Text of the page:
FORTUNE — Dan Loeb, the $11 billion hedge fund titan, says he is betting on a Japanese rebound.
Speaking on Thursday at the annual SALT hedge fund conference, Loeb named Japan as the investment he is most excited about right now.
“We are extremely focused on Japan,” says Loeb, who runs the Third Point hedge fund.
In a recent investing letter, Loeb mentioned that he was betting against the yen and had bought shares of a few Japanese companies. But on Thursday, Loeb made the case for buying Japanese stocks in general.
Loeb said that he has seen a massive improvement in the Japanese economy since he started looking at it a year ago. While many people are focused on the fact that the Bank of Japan has embarked on a more aggressive version of the Federal Reserve’s bond buying effort, nicknamed QE, Loeb said that’s not the only reason to like Japan. He says the country’s new political leadership is making changes that will make their economy more efficient and spur growth. Loeb believes that Japan’s new Prime Minister Shinzo Abe will follow through on promises to make reforms that will change wages and bring more women into the workforce.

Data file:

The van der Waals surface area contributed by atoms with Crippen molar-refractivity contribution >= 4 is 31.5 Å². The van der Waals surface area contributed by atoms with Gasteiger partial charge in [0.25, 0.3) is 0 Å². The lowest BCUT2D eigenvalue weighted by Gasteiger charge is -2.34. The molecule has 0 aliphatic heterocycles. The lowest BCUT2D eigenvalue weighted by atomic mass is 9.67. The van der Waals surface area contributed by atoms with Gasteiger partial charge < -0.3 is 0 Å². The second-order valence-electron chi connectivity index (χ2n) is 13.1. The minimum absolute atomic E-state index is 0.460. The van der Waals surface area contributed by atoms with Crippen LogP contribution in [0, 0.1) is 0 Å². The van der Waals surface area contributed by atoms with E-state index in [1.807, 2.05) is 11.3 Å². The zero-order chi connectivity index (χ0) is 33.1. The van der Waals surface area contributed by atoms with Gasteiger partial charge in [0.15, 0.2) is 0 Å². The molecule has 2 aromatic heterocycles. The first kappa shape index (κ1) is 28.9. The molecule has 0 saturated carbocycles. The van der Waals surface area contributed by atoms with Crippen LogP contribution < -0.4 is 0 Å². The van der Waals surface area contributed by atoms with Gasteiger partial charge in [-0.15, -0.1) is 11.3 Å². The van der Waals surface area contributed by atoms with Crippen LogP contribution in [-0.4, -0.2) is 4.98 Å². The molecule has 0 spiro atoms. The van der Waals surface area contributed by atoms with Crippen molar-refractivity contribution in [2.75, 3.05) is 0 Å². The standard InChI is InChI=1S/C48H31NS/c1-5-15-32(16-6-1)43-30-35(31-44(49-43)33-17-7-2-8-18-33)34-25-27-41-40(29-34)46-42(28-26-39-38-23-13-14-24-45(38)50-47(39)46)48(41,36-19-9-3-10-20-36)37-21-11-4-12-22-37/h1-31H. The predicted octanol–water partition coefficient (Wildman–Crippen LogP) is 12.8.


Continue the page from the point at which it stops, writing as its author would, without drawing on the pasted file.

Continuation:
“It’s the structural reform that we see that will be the big game changer,” says Loeb.
Loeb said if value of the yen, which has been dropping lately, were to fall by another 10% that would provide a huge boost to Japanese corporate profits. What’s more, Loeb said the Japanese market is cheap, trading at 13 times earnings, compared to about 18 for U.S. stocks.
“There’s a possibility of a big rally, and it’s not a bet you have to pay up for,” says Loeb.
And Loeb isn’t the only noted investment manager who is talking up Japan. On Wednesday at the SALT conference, Bill Novogratz of Fortress Investment Group said he liked Japanese stocks because the Bank of Japan is doing “QE times four.” Also on Wednesday, hedge fund manager Stanley Druckenmiller speaking in New York at the Ira Sohn investment conference also made the case for Japanese stocks.
Japan has been a frequent topic for global hedge funds managers this year. Not everyone is bullish. Late last year, hedge fund manager Kyle Bass, who became famous for betting against the housing market, has said that he is betting against Japan. He said he thinks the Bank of Japan’s stimulus efforts will fail.
Along with Japan, Loeb said he was buying up mortgages and other bonds based on consumer credits.